Adaptive Aggregation Networks (AANets) is based on a ResNet-type architecture, with each of its residual levels comprised of two types of blocks [1]. The stable block aims to maintain stability, the ability to not forget previous knowledge, while the plastic block aims to increase plasticity, the ability to acquire new knowledge. In the diagram shown, the orange (plastic) blocks will have their parameters fully adapted to the new class data, while the blue (stable) blocks will have theirs partially fixed to maintain the knowledge learned from old classes [1]. The primary difference between these two blocks is their ‘’level of learnability’’, in that the stable block possesses less learnable parameters than the plastic block [1]. Once the inputs pass through a level, the aggregation weights are applied, which act to dynamically balance the influence of each block [1]. The two types of blocks and the trainable aggregation weights comprise AANets’ solution to the stability-plasticity dilemma.

An example architecture of AANets with three levels of residual blocks [1]. This can be extended to larger ResNets with more layers. (Source: Original Paper)

The Math and the Algorithm

Of course, learning the actual mathematical and algorithmic aspects behind the paper is just as important as understanding the concepts theoretically. That being said, for the sake of brevity, only the main parts will be included. In order to train both the network parameters and the aggregation weights, AANets treats the task as a bilevel optimization problem (BOP), one that alternates between solving two optimization problems in tandem [1].

First, the network parameters are initialized as [ϕ, η], with the aggregation weights being α [1]. CIL usually assumes training for N+1 phases total, with one initial phase plus N incremental phases in which the number of classes gradually increases [1]. On the i-th phase, in order to minimize the classification loss, the ideal BOP is formulated as:

This forms the upper-level problem (1) for updating the aggregation weights and the lower-level problem (2) for improving the network parameters [1]. Subsequently, the update rules are as follows:

I know these equations look complicated, but they are basically a modified version of the loss function minimization and the classic weight update equations. Subsequently, the full algorithm is as follows:

The full training pseudocode for AANets. Note that Eq. 6 refers to (3) and Eq. 7 refers to (4). (Source: Original Paper)

Experiments and Results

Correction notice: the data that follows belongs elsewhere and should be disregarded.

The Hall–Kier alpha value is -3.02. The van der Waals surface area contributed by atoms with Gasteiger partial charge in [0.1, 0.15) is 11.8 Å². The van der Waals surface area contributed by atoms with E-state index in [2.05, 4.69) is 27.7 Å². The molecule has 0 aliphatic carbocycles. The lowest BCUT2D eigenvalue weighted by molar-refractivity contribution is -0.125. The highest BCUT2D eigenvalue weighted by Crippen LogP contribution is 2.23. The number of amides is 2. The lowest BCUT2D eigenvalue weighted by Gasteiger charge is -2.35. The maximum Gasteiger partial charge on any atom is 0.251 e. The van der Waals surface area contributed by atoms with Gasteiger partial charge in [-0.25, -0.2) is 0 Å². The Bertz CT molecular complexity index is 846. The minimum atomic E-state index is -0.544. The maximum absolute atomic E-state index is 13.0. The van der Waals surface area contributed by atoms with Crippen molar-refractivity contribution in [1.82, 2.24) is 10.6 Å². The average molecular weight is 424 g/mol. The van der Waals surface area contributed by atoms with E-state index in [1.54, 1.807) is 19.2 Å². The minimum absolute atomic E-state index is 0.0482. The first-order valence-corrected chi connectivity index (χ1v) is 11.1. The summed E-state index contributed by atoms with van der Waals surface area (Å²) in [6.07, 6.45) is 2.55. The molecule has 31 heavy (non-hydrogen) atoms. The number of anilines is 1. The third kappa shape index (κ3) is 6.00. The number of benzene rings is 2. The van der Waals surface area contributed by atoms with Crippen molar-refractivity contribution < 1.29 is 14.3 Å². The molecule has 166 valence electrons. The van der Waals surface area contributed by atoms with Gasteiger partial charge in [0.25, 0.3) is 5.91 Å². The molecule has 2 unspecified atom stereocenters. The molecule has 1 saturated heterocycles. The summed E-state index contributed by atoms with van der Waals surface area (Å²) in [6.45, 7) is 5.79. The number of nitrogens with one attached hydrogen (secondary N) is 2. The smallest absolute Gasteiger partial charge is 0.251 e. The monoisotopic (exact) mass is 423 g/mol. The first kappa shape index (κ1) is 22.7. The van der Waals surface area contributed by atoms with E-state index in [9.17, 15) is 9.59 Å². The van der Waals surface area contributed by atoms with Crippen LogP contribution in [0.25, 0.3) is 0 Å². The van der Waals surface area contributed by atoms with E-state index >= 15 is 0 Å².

The experiments themselves were tested on two CIL benchmark datasets: CIFAR-100 and ImageNet [1]. CIFAR-100 contains 60,000 samples of 32x32 colour images for 100 classes, while ImageNet contains 1.3 million samples of 224x224 colour images for 1000 classes [1]. As seen in the quantitative comparison table earlier in this review, all previous state-of-the-art methods improved with the implementation of AANets. However, rather than going over all the numbers and statistics, let’s instead discuss the qualitative results below, demonstrating the stability-plasticity dilemma during training. At first, the model makes the correct predictions using the stable block, as it successfully retains knowledge of old samples while the plastic block forgets. However, after a few phases of training, the plastic block performs better due to its ability to adapt to new data. The final takeaway from these experiments is that, regardless of which block performs better, AANets is able to extract the most informative features by utilizing both [1].

The activation maps for the full network and two blocks, visualized using Grad-CAM [1]. (Source: Original Paper)


At the end of the day, we are still quite far away from creating an artificial general intelligence. With most deep learning applications limited in their scopes, we must address the fundamental problem of extending narrow AI to general AI. At the end of the day, regardless of how long you train a model for or how large your dataset is, if it can’t learn continuously, then it can never achieve true intelligence. The paper discussed today was but one step in the right direction, albeit for one of the most straightforward tasks in deep learning (image classification). Nevertheless, if these types of continual learning algorithms can be extended to models as large and elaborate as GPT-3, perhaps we can truly achieve some form of AGI one day.

Additional Readings

1. iCaRL — the one that started it all; implemented on AANets’

2. LUCIR — also implemented on AANets’ Github.

3. PODNet — also referenced in the paper, though the implementation is work in progress.

4. Mnemonics Training — by the same author!






University of Toronto Machine Intelligence Team